As related earlier, those experts saw an immediate need for a million
dollars in additional income for Wake Forest, half to strengthen the
undergraduate program and half to provide high-quality graduate
work in the departments offering master's degrees.
Throughout the years of preparation and development it had been
the intention of the trustees, administration, and faculty to add
graduate programs as departments qualified and funds became
available. The consultants found the departments of education,
physical education, psychology, and religion essentially ready, with
sociology needing three more years of preparation. Psychology in-
troduced graduate work in 1964 and sociology and anthropology in
1966. Biology, chemistry; and physics also were making plans to
offer doctoral degrees.
As the Tribble administration drew to a close, the Division of
Graduate Studies was on a sound footing. Master's and doctoral
programs had been reaccredited by the Southern Association in 1965,
and Wake Forest had already won a respectable reputation for the
quality of its graduate faculty and the caliber of its students. While he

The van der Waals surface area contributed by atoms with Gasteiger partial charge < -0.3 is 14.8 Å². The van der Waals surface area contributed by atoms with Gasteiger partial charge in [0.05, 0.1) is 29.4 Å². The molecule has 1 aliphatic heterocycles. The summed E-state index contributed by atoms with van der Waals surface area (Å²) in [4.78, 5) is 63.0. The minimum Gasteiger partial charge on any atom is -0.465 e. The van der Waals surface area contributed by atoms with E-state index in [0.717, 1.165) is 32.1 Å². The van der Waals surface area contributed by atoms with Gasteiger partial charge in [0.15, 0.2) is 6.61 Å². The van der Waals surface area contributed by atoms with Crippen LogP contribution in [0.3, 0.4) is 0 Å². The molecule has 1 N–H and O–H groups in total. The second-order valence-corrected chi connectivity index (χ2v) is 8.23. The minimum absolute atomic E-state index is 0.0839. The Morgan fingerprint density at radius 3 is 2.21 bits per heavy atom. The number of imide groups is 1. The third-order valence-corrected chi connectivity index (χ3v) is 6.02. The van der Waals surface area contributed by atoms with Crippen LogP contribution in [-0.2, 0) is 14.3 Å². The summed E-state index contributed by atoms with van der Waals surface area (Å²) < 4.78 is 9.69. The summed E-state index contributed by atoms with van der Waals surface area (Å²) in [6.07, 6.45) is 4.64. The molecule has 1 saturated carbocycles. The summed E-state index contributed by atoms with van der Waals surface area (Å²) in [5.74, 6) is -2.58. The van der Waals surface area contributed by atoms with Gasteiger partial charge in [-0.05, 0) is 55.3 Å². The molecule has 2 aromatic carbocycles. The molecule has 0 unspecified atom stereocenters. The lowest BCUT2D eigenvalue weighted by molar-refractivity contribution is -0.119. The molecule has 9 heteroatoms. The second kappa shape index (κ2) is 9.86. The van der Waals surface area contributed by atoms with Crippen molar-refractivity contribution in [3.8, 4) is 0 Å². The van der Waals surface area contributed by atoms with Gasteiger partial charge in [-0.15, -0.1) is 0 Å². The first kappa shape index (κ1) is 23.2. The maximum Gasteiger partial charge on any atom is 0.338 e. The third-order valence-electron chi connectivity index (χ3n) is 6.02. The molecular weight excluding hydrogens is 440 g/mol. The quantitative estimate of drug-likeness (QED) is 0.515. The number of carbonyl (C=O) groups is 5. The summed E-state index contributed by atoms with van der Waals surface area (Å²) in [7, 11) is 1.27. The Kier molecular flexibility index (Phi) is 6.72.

by no means did it alone, Dr. Tribble had delivered on his inaugural
The School of Law2
As related in Chapter I, World War II so thinned the ranks of law
professors and prospective law students that in the summer of 1943
Wake Forest initiated a joint law program with Duke University in
Durham. The idea was to operate full time, offering three semesters
each year, in order that law students, highly susceptible to military
draft, could complete their studies in two years. In that first summer
of the joint venture, Wake Forest contributed one professor, Dr. Dale
F. Stansbury, who was the Wake Forest dean, and one student. In the
fall twenty-four students enrolled, six of them Wake Forest students,
and for the remainder of the war Dr. I. Beverly Lake served on the
joint faculty. He had briefly interrupted a teaching career that began
in 1932 to join the Office of Price Administration. The six other
members of the combined faculty were Duke professors.
The difficulties of the Law School were further compounded
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